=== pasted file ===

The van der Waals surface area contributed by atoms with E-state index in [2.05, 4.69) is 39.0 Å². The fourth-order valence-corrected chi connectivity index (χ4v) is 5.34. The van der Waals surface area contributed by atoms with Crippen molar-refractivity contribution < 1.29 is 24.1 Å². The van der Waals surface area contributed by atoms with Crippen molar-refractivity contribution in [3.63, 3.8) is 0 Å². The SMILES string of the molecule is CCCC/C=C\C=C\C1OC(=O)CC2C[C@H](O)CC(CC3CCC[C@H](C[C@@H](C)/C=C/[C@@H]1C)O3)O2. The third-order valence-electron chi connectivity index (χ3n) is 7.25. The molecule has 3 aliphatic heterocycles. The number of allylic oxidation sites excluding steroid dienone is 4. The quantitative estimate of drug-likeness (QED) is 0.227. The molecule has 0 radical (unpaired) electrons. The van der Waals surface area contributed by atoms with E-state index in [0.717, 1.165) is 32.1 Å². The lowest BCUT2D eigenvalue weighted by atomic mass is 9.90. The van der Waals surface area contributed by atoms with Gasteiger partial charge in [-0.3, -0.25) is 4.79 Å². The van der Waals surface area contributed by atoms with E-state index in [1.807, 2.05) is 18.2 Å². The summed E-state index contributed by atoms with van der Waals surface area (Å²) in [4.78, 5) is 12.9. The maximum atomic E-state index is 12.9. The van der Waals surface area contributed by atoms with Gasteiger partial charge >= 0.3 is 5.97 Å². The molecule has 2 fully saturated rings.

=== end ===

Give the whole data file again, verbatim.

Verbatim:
The van der Waals surface area contributed by atoms with E-state index in [2.05, 4.69) is 39.0 Å². The fourth-order valence-corrected chi connectivity index (χ4v) is 5.34. The van der Waals surface area contributed by atoms with Crippen molar-refractivity contribution < 1.29 is 24.1 Å². The van der Waals surface area contributed by atoms with Crippen molar-refractivity contribution in [3.63, 3.8) is 0 Å². The SMILES string of the molecule is CCCC/C=C\C=C\C1OC(=O)CC2C[C@H](O)CC(CC3CCC[C@H](C[C@@H](C)/C=C/[C@@H]1C)O3)O2. The third-order valence-electron chi connectivity index (χ3n) is 7.25. The molecule has 3 aliphatic heterocycles. The number of allylic oxidation sites excluding steroid dienone is 4. The quantitative estimate of drug-likeness (QED) is 0.227. The molecule has 0 radical (unpaired) electrons. The van der Waals surface area contributed by atoms with E-state index in [0.717, 1.165) is 32.1 Å². The lowest BCUT2D eigenvalue weighted by atomic mass is 9.90. The van der Waals surface area contributed by atoms with Gasteiger partial charge in [-0.3, -0.25) is 4.79 Å². The van der Waals surface area contributed by atoms with E-state index in [1.807, 2.05) is 18.2 Å². The summed E-state index contributed by atoms with van der Waals surface area (Å²) in [4.78, 5) is 12.9. The maximum atomic E-state index is 12.9. The van der Waals surface area contributed by atoms with Gasteiger partial charge >= 0.3 is 5.97 Å². The molecule has 2 fully saturated rings.